River Narmada – a spell work by the nature

Origin, beliefs and trivia

Culture

December 28, 2016

/ By / New Delhi



Narmada is also known as ‘Life Line of Madhya Pradesh’ as it flows majorly through the state and has made significant contributions to it in many ways

Narmada is also known as ‘Life Line of Madhya Pradesh’ as it flows majorly through the state and has made significant contributions to it in many ways

Emerging from central India in the Amarkantak Plateau, River Narmada is considered the holiest among all other sacred rivers in India. It holds a rich, diverse religious significance and geology and the locals have a book full of stories associated with its formations and existence.

The history of any country begins with its geography. No matter whether you transverse through its rivers, mountains or cities, every place has a religious value attached to it, immersing itself in old records and manuscripts. And since the Indian history is so diverse, let us start with knowing a bit about the most sacred river in the country – River Narmada.

India is a land of seven rivers, and each one of them has their own religious significance and beliefs. Also known as the Rewa or Purvaganga, Narmada River is considered the holiest of them all. It originates from central India in the Amarkantak Plateau in Bilaspur district of the Indian state of Chhattisgarh and is the fifth longest river in the Indian subcontinent and the third longest river that flows entirely within India, after Rivers Godavari and the Krishna.

What is interesting is that Narmada is also known as ‘Life Line of Madhya Pradesh’ as it flows majorly through the state and has made significant contributions to it in many ways.

The people in Omkareshwar in Khandwa district of Madhya Pradesh, are very deeply associated with the river and consider it auspicious. Two temples – Omkareshwar and Mamleshwar, on either sides of the banks of Narmada River in this area stand as major tourist attractions and the priests passionately narrate tales about the formation and importance of Narmada and its holy water.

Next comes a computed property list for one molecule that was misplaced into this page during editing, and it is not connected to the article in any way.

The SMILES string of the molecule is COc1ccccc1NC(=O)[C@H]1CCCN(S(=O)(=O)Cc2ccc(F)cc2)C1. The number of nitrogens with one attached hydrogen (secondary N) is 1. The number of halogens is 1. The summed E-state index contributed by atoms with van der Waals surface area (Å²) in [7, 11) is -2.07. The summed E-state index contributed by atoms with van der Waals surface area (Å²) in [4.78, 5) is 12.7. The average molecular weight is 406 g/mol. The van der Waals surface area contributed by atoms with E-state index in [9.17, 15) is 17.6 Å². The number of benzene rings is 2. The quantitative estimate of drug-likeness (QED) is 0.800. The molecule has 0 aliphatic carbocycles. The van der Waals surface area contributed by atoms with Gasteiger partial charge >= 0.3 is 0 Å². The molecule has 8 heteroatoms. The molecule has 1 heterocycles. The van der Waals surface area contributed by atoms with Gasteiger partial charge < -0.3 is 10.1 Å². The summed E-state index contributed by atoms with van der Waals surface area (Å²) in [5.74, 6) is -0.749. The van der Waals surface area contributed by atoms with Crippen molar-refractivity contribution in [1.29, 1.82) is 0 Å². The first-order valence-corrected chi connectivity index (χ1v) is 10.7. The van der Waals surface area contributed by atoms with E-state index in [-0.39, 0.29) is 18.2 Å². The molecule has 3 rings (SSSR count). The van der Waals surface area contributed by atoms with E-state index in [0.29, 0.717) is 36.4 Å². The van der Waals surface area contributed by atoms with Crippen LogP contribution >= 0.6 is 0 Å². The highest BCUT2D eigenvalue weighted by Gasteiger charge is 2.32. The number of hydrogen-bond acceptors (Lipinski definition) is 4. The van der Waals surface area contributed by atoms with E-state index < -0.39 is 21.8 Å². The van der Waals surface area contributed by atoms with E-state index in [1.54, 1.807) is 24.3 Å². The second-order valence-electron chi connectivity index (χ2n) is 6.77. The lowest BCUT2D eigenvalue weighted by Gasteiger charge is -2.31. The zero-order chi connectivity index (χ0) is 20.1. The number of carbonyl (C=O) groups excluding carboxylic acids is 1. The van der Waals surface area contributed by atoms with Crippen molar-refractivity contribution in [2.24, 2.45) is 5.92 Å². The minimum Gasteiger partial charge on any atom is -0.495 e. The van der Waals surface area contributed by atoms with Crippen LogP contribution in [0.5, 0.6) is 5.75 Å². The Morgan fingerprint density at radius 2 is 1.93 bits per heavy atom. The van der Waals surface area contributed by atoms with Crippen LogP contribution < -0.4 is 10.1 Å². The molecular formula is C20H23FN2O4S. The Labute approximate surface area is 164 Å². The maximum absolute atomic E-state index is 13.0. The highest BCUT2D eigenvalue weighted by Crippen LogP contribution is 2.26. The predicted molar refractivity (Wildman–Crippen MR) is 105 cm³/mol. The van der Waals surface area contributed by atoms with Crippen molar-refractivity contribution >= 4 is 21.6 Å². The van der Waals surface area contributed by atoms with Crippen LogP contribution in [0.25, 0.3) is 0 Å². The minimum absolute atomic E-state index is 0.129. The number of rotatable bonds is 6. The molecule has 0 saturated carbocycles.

“The river in this region flows in the shape of ‘ॐ’ (spelled and pronounced ‘Om’), which is a sacred sound and a spiritual icon in Indian religions and is also a mantra in Hinduism, Buddhism, Jainism, and Sikhism,” he informs.

The symbol has a deep meaning in all Hindu dharmas and thus the flowing of river in its shape is considered a sign by the almighty of the river being the purest and holiest of all by the locals.

Of beliefs and traditions
It is said that viewing the river alone rids a person of all his bad karmas. Interestingly, according to the locals, when River Ganga, a trans-boundary river which flows through both India and Bangladesh, feels polluted, she comes in the form of a black cow to have a purifying bath in the Narmada!

Explaining how the river was formed, the people tell that when Indian Lord Shiva, the lord of destruction, sat meditating, his intense concentration made him break into a sweat. As it rolled down, it got collected in a tank, which eventually overflowed as the Narmada.

However, the others have a different tale to tell. According to the priests, Narmada was a result of two tears that came out of the eyes of lord Brahma, the god of creation. Not only these, but the people will tell you various other distinct stories of how the river was formed.

“If a snake bites you, think about the holy water of Narmada and you will be safe,” a person was heard informing his son.

To add to the unending interesting history of the river, the locals also show that how every pebble on the riverbed has eventually converted into the shape of a Shivling (an iconic representation of the Hindu deity, Shiva, used for worship in temples).

Quick facts

The locals in Madhya Pradesh tell that no one till date has been able to reach the Narmada River bed, nor is the actual depth of the river known to anyone yet, as it is too deep.

Narmada is considered the mother and giver of peace.

The river basin is home to India’s best teak and hardwood forests.

Large irrigation projects have been completed on Narmada River, which supply water to hundreds of farmers all over central India.

Dams and hydroelectric powerhouses have been built to fully utilise the flow of this river.

Asia’s largest dam, Indira Sagar Dam, is on the Narmada River.

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